She cried. Then she got out all her childbirth materials (she was a labor and delivery nurse and also taught childbirth classes, as well as breastfeeding, infant CPR, etc.) and scared the crap out of me. And then she told me she had a box of baby clothes she had accumulated over the years to give us. (That was actually surprising -- she's really not the type to stockpile things for future grandchildren. Apparently she was egged on by my SIL, who thought her mother should be accumulating things for her own future children and for ours.) We talked about the miscarriage too, and it felt good to be able to talk about it with family. It's felt like a really shitty secret that we've been carrying around for months. All in all, it went well.

P only has one parent, whereas I have three. So one down, three to go, but it's sort of like we're half done. We'll tell my moms this weekend -- we'll do it the same way, but are trying to find a way to make an S to add to the frame, since they don't sell lesbian-themed grandma frames, it turns out. My dad is on vacation, so we're still trying to figure out when to tell him. He's the one I'm most nervous about. I'm a bit of a daddy's girl, and even though I'm 30, married, a lawyer, and own my own house, I think he still thinks I'm too young to have kids.

Monday, February 11, 2008


9w1d. That is what I am, and what the little one was measuring. The doc said the heartbeat looked strong and healthy, but she isn't as adept with the ultrasound machine as the midwife so she didn't measure the rate. Because the ultrasound was external and I didn't have an even-remotely-full bladder (I had just peed in a cup), the picture is a bit blurry (and the sac looks smooshed from being pushed by the u/s itself) -- I'll try to scan it later, but it's not too impressive looking. We did get to see it move it ginormous head, though :)

The relief I felt was astounding. After the scan, the rest of the appointment is a blur -- I couldn't even remember if I had any questions so I didn't ask any. We go back to see the midwife at 13 weeks, then the doc again at 16. In the next couple of days, we're supposed to be thinking about Downs screening -- we can do none, the 11-13 week NT scan and bloodwork, the 16 week bloodwork, or sequential -- a combo of the latter 2 with no results released until after the second round of bloodwork. I was so scared we wouldn't get this far that I haven't given it any thought at all. As P pointed out, we are now in uncharted waters, as it was at our 9w1d appointment last time when we learned the little heart had stopped beating.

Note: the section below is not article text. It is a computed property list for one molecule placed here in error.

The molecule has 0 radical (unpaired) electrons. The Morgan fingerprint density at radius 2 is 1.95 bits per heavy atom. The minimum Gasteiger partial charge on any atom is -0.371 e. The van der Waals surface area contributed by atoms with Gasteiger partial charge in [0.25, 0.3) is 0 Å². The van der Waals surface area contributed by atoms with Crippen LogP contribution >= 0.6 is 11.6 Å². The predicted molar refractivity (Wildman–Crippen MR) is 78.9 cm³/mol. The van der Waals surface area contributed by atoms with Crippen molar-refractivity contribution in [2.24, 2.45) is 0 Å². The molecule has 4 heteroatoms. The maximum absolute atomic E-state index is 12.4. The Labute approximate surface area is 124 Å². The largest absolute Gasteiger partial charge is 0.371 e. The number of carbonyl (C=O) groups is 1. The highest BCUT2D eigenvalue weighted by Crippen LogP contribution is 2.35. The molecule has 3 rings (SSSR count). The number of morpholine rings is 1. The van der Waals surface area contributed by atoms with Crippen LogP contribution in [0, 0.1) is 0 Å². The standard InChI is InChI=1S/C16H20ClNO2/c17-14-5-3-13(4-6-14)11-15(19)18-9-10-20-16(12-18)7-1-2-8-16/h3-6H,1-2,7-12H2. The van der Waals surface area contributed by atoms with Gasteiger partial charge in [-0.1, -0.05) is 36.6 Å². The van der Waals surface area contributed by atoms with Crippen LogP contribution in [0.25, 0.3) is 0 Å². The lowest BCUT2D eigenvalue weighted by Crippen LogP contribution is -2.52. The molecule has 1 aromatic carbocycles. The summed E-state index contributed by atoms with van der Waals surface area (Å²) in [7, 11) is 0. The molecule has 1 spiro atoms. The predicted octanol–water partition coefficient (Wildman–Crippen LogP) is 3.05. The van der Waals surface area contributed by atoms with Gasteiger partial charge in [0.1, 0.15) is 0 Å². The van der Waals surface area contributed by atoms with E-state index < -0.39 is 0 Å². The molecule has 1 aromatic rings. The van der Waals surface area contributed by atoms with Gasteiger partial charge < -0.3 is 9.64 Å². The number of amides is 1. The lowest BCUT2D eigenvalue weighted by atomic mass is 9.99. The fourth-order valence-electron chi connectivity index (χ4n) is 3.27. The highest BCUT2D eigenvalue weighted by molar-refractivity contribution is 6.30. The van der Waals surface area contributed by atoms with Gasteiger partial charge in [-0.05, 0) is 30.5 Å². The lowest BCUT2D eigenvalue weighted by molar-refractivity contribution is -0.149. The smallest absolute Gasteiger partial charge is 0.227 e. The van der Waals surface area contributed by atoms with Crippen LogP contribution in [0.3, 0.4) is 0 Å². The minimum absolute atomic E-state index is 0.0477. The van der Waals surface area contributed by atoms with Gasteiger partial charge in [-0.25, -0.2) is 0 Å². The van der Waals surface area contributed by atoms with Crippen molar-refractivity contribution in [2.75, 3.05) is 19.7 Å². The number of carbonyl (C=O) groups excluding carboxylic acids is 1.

Thanks everyone for the advice re the first ultrasound. The general consensus (between responses here, at my favorite message board, and via email) was that it was probably (1) nothing -- people had seen similar things on their early ultrasound or on an ultrasound they saw online; (2) a bleed of some sort (but I think those usually cause bleeding at some point and I haven't bled at all); or (3) a fibroid. Whatever it was, it appears to be gone now, so I'm guessing it was (1).

Also, I probably should have been clearer re the fear of being fired. First, it wasn't my fear. I know my doc isn't going to fire me for asking questions. It was Ps fear. Second, I don't think he really thought she'd fire us -- he just didn't want us to come off as demanding patients. And this isn't his general mentality -- it's because our doc is a friend of his mom who has known him all his life. I haven't hesitated to call her with random questions before and don't intend to start doing so now, but I also wanted to respect his wishes on this particular issue this time, especially as we had an appointment coming up within a week. Either way, whatever the weird stuff was, it wasn't there anymore, though the cyst on my left ovary hasn't shrunk.